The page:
Back in 2011, a national study by a team at UC Davis concluded that as American salaries grow into the upper echelons of middle income, so does fast-food intake. “Low prices, convenience and free toys target the middle class— especially budget-conscious, hurried parents— very well,” wrote professor J. Paul Leigh, the senior author of the study. He adds that fast food is most popular among the people who are less likely to be obese.

But could that possibly be true? According to a 2013 Gallup study, the fries don’t lie:

“[F]ast food is hardly the province solely of those with lower incomes; in fact, wealthier Americans—those earning $75,000 a year or more—are more likely to eat it at least weekly (51%) than are lower-income groups. Those earning the least actually are the least likely to eat fast food weekly—39% of Americans earning less than $20,000 a year do so.”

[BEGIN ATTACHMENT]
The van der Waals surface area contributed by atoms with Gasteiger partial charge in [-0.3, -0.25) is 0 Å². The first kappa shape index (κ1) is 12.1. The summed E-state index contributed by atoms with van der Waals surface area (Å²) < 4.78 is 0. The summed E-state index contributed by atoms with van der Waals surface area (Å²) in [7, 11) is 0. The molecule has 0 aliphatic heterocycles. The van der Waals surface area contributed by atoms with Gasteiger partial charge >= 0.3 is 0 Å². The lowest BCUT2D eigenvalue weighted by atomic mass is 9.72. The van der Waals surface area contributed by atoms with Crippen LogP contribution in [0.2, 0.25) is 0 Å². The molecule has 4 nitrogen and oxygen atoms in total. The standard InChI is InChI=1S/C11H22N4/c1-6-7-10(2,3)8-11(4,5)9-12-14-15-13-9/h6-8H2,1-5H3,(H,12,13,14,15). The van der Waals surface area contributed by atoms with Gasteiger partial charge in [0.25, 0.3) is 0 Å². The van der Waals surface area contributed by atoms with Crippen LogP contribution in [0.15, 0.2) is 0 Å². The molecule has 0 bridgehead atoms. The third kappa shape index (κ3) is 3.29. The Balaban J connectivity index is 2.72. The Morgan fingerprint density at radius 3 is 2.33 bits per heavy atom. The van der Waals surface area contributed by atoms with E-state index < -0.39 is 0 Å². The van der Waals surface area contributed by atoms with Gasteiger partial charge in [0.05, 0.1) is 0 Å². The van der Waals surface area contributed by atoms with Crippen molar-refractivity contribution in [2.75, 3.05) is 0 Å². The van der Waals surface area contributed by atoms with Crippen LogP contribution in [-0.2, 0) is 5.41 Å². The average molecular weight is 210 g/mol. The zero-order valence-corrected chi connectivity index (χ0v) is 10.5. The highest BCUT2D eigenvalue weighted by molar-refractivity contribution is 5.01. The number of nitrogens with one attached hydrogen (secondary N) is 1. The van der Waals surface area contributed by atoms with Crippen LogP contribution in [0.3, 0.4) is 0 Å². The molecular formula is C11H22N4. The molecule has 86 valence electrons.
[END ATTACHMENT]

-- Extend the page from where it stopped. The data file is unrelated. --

Now a new study, this time by the Centers for Disease Control and Prevention, weighs in on the matter. While the national survey did show that on a given day, roughly one-third of American children will eat fast food, the breakdown among income levels is pretty even.

Another article in The Washington Post by Roberto Ferdman points out that it is “the poorest kids that tend to get the smallest share of their daily energy intake from Big Macs, Whoppers, Chicken McNuggets, and french fries”. Indeed, well-meaning yet flawed attempts to ban fast-food venues in areas with high rates of obesity and poverty alike have done little to curb the issue — indeed, in the case of South Los Angeles, it sped up the problem.  Continue reading

U.S. Workers Need — and Deserve — a Raise

From the New York Times:

Flat or falling pay is self-reinforcing because it dampens demand and, by extension, economic growth. In the current recovery, median wages have fallen by 3 percent, after adjusting for inflation, while annual economic growth has peaked at around 2.5 percent. At that pace, growth isn’t able to fully repair the damage from the recession that preceded the recovery. The result is a continuation of the pre-recession dynamic where income flows to the top of the economic ladder, while languishing for everyone else …